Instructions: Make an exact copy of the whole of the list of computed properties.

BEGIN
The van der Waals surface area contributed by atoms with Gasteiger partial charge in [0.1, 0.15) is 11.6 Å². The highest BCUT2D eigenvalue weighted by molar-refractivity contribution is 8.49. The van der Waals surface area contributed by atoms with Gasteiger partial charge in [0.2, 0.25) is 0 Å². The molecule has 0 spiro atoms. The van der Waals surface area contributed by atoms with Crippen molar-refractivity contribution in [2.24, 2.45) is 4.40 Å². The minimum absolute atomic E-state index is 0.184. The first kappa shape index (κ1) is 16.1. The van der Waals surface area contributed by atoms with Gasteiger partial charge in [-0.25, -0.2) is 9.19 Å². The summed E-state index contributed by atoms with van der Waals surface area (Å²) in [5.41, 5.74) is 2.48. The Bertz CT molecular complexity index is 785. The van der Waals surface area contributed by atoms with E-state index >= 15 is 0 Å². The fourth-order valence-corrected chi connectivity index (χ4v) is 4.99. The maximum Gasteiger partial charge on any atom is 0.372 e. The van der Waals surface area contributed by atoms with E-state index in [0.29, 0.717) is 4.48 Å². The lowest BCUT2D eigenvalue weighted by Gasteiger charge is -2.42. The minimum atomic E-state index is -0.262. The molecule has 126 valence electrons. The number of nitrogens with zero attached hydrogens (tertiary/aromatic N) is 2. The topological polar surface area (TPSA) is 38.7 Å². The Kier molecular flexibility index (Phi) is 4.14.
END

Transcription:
The van der Waals surface area contributed by atoms with Gasteiger partial charge in [0.1, 0.15) is 11.6 Å². The highest BCUT2D eigenvalue weighted by molar-refractivity contribution is 8.49. The van der Waals surface area contributed by atoms with Gasteiger partial charge in [0.2, 0.25) is 0 Å². The molecule has 0 spiro atoms. The van der Waals surface area contributed by atoms with Crippen molar-refractivity contribution in [2.24, 2.45) is 4.40 Å². The minimum absolute atomic E-state index is 0.184. The first kappa shape index (κ1) is 16.1. The van der Waals surface area contributed by atoms with Gasteiger partial charge in [-0.25, -0.2) is 9.19 Å². The summed E-state index contributed by atoms with van der Waals surface area (Å²) in [5.41, 5.74) is 2.48. The Bertz CT molecular complexity index is 785. The van der Waals surface area contributed by atoms with E-state index >= 15 is 0 Å². The fourth-order valence-corrected chi connectivity index (χ4v) is 4.99. The maximum Gasteiger partial charge on any atom is 0.372 e. The van der Waals surface area contributed by atoms with E-state index in [0.29, 0.717) is 4.48 Å². The lowest BCUT2D eigenvalue weighted by Gasteiger charge is -2.42. The minimum atomic E-state index is -0.262. The molecule has 126 valence electrons. The number of nitrogens with zero attached hydrogens (tertiary/aromatic N) is 2. The topological polar surface area (TPSA) is 38.7 Å². The Kier molecular flexibility index (Phi) is 4.14.